Roe v. Wade Could be Overturned this Summer, According to New Supreme Court Draft Decision Leak

Supreme Court draft in which the Supreme Court holds to overturn Roe v. Wade.


Protesters at the local rally at Cal Anderson Park in Seattle on May 21.

Riley Hader and Regan Burkart

On May 2, readers were shocked when political journalism website Politico leaked a Supreme Court draft of a decision to overturn Roe v. Wade. It is unknown how Politico gained access to the 98 page document. The draft is unwavering in its decision to abrogate the 1973 Supreme Court Roe v. Wade decision that guarantees pregnant women the right to an abortion without excessive government regulation.

The topic came into the Supreme Court’s spotlight due to the pending Dobbs vs. Jackson Women’s Health Organization case regarding the constitutionality of a 2018 Mississippi law, which prohibits most abortions after 15 weeks of pregnancy. Lower courts had ruled that the law was unconstitutional. The state of Mississippi has requested that the Supreme Court uphold the law, and overturn Roe altogether. The initial Roe v. Wade decision uses the Due Process Clause of the 14th amendment, which provides a fundamental “right to privacy” that protects a woman’s liberty to choose to have an abortion. Mississippi argues that there is no inherent right to an abortion in the Constitution.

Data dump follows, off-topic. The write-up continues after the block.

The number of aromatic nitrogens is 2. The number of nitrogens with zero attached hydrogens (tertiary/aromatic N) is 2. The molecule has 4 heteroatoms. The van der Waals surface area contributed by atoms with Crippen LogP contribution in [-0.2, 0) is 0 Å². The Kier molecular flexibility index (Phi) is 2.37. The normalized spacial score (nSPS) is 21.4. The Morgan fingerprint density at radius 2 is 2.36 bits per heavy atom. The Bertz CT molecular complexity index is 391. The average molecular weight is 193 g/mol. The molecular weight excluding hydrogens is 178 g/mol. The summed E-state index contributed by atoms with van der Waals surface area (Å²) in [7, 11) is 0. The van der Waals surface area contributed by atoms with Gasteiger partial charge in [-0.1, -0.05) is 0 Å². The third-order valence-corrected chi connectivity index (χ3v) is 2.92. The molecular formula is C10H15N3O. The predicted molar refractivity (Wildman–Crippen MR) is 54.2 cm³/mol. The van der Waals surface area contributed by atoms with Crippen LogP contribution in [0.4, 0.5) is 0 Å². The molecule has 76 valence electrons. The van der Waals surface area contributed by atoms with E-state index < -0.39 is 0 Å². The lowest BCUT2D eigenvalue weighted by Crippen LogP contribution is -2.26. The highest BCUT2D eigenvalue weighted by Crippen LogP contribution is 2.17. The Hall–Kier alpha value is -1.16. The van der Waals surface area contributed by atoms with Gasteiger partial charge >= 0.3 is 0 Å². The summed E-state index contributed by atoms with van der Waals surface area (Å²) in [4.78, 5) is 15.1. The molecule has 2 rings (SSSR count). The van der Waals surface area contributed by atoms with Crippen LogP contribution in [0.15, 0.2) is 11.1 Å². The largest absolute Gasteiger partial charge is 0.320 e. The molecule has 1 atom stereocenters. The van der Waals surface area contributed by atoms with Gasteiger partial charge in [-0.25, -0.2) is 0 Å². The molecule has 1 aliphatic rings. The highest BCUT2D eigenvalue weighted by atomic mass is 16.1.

Many students have had a strong reaction to the leaked document, some concerned, some optimistic, but everybody was shocked. “If R.V.W. is overturned it’s going to be the downfall of the country but specifically women…women are in danger,” senior Seanna Shissler said.